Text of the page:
Rd 7 – (214) – Raymond Carter – RB – Colorado State I’m bigger on Carter than most, and he enters an ideal situation. Joseph Addai is gone, and Donald Brown has been a disappointment thus far. Add in Delone Carter and the Colts are looking at an unbelievably uninspiring rushing attack to help Luck succeed. He has both strength and speed, the latter of which is notably missing from Carter and Brown, who plays slower than he times. Carter split time between UCLA and Colorado State, but he never had a clear shot at starting in either location. His lack of production leads to caution, but I’d see the Colts take a chance on him and find a competitor with enough athleticism to lead a committee one day.

Rd 7 – 253 – Chase Ford – TE – Miami A second project at tight end. Ford has incredibly poor production at Miami, and he’s a terrible blocker. However, he’s a very fluid athlete with excellent hands. If his athleticism can finally translate to the playing field, he could be a solid asset a year or two down the line for that quarterback who loves tight ends. If not? Well, he’s Mr. Irrelevant.


Rd 1 – (7) – Morris Claiborne – CB – LSU The Jaguars were ecstatic when Morris Claiborne fell into their laps in the 1st round. Outside of Reshean Mathis, the Jaguars are considerably weak at the CB position. Claiborne can play in both zone coverage and man converage, but is used primarily in man coverage. He doesn’t shy away from contact and will lay the wood if given the opportunity.

Rd 2 – (38) – Peter Konz -C – Wisconsin The Jaguars have primarily been a run-first team, and with the selection of their franchise QB in the 2011 draft (Blaine Gabbert), protecting Gabbert will be a top priority. Peter Konz certainly fills both needs. He’s excellent in the run game, is versatile (can play Guard until Meester retires) and brings some much needed talent to an oline that gave up 44 sacks in 2011.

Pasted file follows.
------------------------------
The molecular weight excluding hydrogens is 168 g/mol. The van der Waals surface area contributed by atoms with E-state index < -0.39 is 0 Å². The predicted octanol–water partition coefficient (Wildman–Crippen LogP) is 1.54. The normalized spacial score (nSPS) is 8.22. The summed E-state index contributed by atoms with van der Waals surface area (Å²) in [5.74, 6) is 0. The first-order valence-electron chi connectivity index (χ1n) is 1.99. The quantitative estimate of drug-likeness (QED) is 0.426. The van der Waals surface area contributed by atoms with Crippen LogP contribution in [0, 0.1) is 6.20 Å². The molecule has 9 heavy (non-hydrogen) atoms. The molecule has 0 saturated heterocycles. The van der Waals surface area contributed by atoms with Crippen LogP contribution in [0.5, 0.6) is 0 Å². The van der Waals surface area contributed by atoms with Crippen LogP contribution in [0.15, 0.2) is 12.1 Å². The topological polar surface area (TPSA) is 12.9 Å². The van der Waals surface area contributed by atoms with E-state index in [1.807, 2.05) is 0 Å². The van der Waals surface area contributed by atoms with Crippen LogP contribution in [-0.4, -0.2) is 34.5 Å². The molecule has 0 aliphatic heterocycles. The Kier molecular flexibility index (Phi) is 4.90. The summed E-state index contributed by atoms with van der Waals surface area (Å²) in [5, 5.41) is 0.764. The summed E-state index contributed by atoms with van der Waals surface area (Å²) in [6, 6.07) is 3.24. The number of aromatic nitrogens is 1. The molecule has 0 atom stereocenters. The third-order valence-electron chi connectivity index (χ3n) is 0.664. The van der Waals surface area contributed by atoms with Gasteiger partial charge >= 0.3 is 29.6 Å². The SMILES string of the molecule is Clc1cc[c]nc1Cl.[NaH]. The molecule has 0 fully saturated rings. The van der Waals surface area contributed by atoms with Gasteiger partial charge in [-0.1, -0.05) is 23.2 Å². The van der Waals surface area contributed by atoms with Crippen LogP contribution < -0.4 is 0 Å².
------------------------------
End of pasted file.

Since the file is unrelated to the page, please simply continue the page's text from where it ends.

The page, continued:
Rd 3 – (70) – Chris Givens – WR – Wake Forest The offensive rebuild continues with the selection of Chris Givens out of Wake Forest. Not having a number 1 receiver since Jimmy Smith retired, the Jaguars are excited that Givens was available in the 3rd round. This kis is a burner on the outside and will give Blaine Gabbert the deep threat this team has failed to get for the last few years.

Rd 4 – (101) – Donald Stephenson – OT – Oklahoma The right side of the offensive line was a big problem for the Jaguars in 2011. Guy Whimper gave up double digit sacks. Stephenson should step in right away at the RT position and help clear the way for Jones-Drew.

Rd 5 – (142) – Malik Jackson – DE – Tennessee In round 5, the Jaguars switched gears and paid some attention to their front 4 by selecting Malik Jackson. Jackson should compete for the LE starting spot opposite Jeremy Mincey, and bring a much needed pass rush from the defensive line.